Akai – Reinventing the Legendary MPC

The foundation of hip-hop was built with sampling through drum machines, like Akai’s MPC. Yet, stiff competition from combination software /hardware pad based controllers like Native Instruments’ Maschine, have removed Akai’s products from being the first choice for many newer producers. As a result, Akai has recently announced three new products to bring people back to the machine that helped start it all. Introducing the MPC Fly, MPC Studio, and the MPC Renaissance.
MPC Fly

The MPC Fly is a controller designed specifically for the iPad 2 in unison with the MPC app. Built for travel, the dock is similar to many keyboards for the iPad 2 being able to double as a clamshell case, and then open up when ready for use. Providing sixteen velocity-sensitive pads including producer favorite features like after touch, note repeat, swing, and several other functions, the MPC Fly allows an iPad 2 to function almost as well as any of their stand alone machines.

MPC Studio

Next up, the MPC Studio is Akai’s answer to competition from Native Instruments Maschine. The Studio goes beyond being just a simple controller like Akai’s MPK and MPD lines, but also includes custom built software to use with the device which can function as it’s own DAW with VST support, or be used as a VST-plugin within another DAW. The software also includes over 6 GB of samples from the fan favorite to provide that rough crunch, and grit. The unit itself includes an LCD screen, 4 touch sensitive knobs, and the signature 16 pads but remaining less than an inch thick and is compatible with both PC and MAC.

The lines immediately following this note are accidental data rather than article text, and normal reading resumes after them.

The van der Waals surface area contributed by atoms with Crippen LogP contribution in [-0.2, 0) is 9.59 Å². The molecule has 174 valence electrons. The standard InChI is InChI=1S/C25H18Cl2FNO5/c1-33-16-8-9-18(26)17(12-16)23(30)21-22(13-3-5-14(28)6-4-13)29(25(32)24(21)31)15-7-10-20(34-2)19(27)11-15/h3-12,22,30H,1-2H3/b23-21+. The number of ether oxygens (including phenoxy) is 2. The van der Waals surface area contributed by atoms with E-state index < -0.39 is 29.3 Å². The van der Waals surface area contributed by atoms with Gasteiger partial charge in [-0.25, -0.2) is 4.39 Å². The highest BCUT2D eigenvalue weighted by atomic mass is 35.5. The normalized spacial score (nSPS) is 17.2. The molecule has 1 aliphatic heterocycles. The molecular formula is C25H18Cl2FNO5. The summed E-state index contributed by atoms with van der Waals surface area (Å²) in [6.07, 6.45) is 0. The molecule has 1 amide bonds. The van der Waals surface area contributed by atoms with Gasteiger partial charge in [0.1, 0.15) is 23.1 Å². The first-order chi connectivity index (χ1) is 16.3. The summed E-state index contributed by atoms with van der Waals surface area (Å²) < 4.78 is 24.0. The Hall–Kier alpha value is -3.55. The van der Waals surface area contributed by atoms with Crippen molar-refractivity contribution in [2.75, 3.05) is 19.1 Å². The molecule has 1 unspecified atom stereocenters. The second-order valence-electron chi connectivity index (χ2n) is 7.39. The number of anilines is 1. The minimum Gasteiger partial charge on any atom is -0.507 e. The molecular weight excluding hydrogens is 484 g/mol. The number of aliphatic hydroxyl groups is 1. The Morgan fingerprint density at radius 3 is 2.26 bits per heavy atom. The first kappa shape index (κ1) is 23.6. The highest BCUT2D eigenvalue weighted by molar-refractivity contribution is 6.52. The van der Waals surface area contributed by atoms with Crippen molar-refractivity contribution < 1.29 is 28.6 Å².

MPC Renaissance

Last but certainly not least, we have the MPC Renaissance which Akai’s new flagship workstation. Poised to be the perfect blend of everything MPC purist love along with those who cannot work without their Computer. The Renaissance is fully functional stand-alone machine with a built in audio interface to connect to a computer with plenty of additional I/O like USB, MIDI, XLR ¼ inch stereo, and of course a turntable input. This is of course just in addition to the other features you would expect, like the 16 pads, various control, and an adjustable LCD screen in case you don’t want to work off the Computer monitor. There’s a vintage mode for those coming from an older MPC that emulates the MPC60 and 3000, and like the MPC Studio, included software custom built and DAW ready. Check out more info on all three products at www.akaiprompc.com.